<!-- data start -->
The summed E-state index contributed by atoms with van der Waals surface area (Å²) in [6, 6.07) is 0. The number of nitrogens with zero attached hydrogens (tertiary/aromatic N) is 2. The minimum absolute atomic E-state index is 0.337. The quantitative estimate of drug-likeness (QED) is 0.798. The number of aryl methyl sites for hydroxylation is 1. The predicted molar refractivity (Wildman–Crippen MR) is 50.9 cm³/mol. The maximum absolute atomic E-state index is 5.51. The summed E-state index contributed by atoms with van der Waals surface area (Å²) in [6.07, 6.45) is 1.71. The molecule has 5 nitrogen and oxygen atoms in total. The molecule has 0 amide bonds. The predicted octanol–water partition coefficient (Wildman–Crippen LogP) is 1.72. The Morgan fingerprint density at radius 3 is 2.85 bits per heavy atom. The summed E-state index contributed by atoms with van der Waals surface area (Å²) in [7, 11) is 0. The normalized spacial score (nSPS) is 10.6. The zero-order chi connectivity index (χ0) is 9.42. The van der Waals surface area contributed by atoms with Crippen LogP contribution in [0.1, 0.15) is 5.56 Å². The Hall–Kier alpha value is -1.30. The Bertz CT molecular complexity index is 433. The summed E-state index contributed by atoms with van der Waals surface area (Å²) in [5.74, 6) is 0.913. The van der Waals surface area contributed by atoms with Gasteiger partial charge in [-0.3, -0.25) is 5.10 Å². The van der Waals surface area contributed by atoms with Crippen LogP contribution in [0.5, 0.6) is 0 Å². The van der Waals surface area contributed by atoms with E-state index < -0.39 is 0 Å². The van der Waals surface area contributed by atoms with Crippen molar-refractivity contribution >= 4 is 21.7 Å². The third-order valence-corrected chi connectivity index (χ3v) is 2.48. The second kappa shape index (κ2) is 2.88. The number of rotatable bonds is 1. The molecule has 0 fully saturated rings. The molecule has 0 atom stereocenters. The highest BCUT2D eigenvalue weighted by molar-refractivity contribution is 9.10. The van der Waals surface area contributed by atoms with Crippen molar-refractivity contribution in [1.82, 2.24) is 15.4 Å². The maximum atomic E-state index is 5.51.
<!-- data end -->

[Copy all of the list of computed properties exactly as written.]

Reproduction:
The summed E-state index contributed by atoms with van der Waals surface area (Å²) in [6, 6.07) is 0. The number of nitrogens with zero attached hydrogens (tertiary/aromatic N) is 2. The minimum absolute atomic E-state index is 0.337. The quantitative estimate of drug-likeness (QED) is 0.798. The number of aryl methyl sites for hydroxylation is 1. The predicted molar refractivity (Wildman–Crippen MR) is 50.9 cm³/mol. The maximum absolute atomic E-state index is 5.51. The summed E-state index contributed by atoms with van der Waals surface area (Å²) in [6.07, 6.45) is 1.71. The molecule has 5 nitrogen and oxygen atoms in total. The molecule has 0 amide bonds. The predicted octanol–water partition coefficient (Wildman–Crippen LogP) is 1.72. The Morgan fingerprint density at radius 3 is 2.85 bits per heavy atom. The summed E-state index contributed by atoms with van der Waals surface area (Å²) in [7, 11) is 0. The normalized spacial score (nSPS) is 10.6. The zero-order chi connectivity index (χ0) is 9.42. The van der Waals surface area contributed by atoms with Crippen LogP contribution in [0.1, 0.15) is 5.56 Å². The Hall–Kier alpha value is -1.30. The Bertz CT molecular complexity index is 433. The summed E-state index contributed by atoms with van der Waals surface area (Å²) in [5.74, 6) is 0.913. The van der Waals surface area contributed by atoms with Gasteiger partial charge in [-0.3, -0.25) is 5.10 Å². The van der Waals surface area contributed by atoms with Crippen LogP contribution in [0.5, 0.6) is 0 Å². The van der Waals surface area contributed by atoms with E-state index < -0.39 is 0 Å². The van der Waals surface area contributed by atoms with Crippen molar-refractivity contribution >= 4 is 21.7 Å². The third-order valence-corrected chi connectivity index (χ3v) is 2.48. The second kappa shape index (κ2) is 2.88. The number of rotatable bonds is 1. The molecule has 0 fully saturated rings. The molecule has 0 atom stereocenters. The highest BCUT2D eigenvalue weighted by molar-refractivity contribution is 9.10. The van der Waals surface area contributed by atoms with Crippen molar-refractivity contribution in [1.82, 2.24) is 15.4 Å². The maximum atomic E-state index is 5.51.